Mahogany crotch, macassar ebony, madrone burl, fiddleback English sycamore. These are but a few of the hundreds of fine veneers being specified for the very finest residential and corporate interiors today. From color consistency and sequence matching to dimensional stability and wide species selection, the use of veneer offers woodworkers a unique design freedom not available with solid wood. Although veneer has adorned much of the finest furniture found in museums around the world, veneer fell out of favor with the introduction of mass produced inexpensive furniture. Veneer became associated with cheap low quality construction. One dictionary defined veneer as a "deceptive or superficial outward show" and veneering as a method "to conceal with an attractive but superficial appearance" and "to gloss over."
Today the use of veneer is once again taking its rightful place as the premium choice for fine furniture and high end custom interiors across the country. Woodworkers are expected to be well-versed in the use of veneer. Many shops are finding that veneering capacity is a must, giving them the competitive edge which in the future may be the difference between success or failure.
The principles of vacuum technology are simple. Atmospheric pressure is very heavy; we have over a ton per square foot pressing upon us at sea level. Luckily, we have an equal amount of internal pressure to keep us from being crushed. When the air molecules are removed from a container - even in small amounts - atmospheric pressure immediately becomes evident.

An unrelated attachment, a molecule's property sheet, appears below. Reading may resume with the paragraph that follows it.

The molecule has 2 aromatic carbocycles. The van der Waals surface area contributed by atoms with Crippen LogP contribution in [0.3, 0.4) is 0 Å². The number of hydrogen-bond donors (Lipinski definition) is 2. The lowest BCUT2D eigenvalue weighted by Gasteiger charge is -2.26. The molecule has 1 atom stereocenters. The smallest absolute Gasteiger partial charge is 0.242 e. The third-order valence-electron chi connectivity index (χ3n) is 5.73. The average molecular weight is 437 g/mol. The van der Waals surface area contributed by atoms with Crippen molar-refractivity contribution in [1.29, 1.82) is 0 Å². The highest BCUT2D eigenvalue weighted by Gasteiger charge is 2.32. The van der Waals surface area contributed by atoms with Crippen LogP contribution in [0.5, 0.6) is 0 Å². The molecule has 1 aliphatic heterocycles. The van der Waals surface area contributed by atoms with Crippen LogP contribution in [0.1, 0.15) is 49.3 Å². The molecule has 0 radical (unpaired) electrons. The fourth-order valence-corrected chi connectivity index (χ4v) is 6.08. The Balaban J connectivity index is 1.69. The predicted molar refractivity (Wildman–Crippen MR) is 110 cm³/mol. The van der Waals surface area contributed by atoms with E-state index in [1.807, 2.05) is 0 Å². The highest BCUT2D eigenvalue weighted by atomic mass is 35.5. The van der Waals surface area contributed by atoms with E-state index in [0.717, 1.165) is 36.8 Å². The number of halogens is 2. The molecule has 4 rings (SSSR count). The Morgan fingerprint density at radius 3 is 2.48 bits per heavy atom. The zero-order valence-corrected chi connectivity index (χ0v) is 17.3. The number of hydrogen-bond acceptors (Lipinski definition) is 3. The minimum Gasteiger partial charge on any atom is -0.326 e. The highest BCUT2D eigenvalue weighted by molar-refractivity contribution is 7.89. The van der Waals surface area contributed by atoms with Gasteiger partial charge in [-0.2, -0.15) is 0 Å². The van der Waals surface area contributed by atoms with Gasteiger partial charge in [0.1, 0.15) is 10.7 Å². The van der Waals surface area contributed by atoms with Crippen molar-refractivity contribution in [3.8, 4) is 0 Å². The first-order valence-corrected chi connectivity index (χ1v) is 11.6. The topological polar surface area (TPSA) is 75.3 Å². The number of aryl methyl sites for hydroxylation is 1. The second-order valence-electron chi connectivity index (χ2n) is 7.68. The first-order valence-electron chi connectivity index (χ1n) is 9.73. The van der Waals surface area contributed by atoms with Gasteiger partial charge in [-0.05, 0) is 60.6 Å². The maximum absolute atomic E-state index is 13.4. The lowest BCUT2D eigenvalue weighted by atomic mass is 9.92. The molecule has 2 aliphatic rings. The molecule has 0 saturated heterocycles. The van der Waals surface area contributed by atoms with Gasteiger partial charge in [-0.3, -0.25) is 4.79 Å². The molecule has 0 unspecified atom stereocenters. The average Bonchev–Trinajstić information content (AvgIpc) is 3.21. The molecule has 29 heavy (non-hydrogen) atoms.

When air is removed from a closed vacuum bag containing a veneering project, two things happen. First, as the vacuum is created, atmospheric pressure bears down on the work inside the bag with perfect uniformity and enormous pressure. Second, as air is drawn out of the cells in the surface structure of the wood, glue is sucked into these cells. The results are dependable and consistent.
Vacuum Pressing Systems offers two types of laminating systems. The "Bag" system which completely envelops the work, and the "Frame" system with a hinged lid that drops down over the panel being pressed.
Once you have used the VacuPress you will agree that there never really was a practical way to veneer curved shapes. Gone are the frustrating hours of trying to perfectly mate male and female forms, and striving to wrap shaped pieces with veneer. For curved work the VacuPress bag system is used in two ways. With the "inner technique" the form and laminations are slid into the bag. (See illustration.)
With the "outside technique" only the laminations are placed inside the bag. The form stays outside (See illustration, right).This second technique is commonly used when the form is too large to go inside the bag without difficulty. Instead, the craftsman brings the laminations to the shape of the form. The VacuPress clamps all the laminations to each other, eliminating all but a few clamps.
(For another illustration of the
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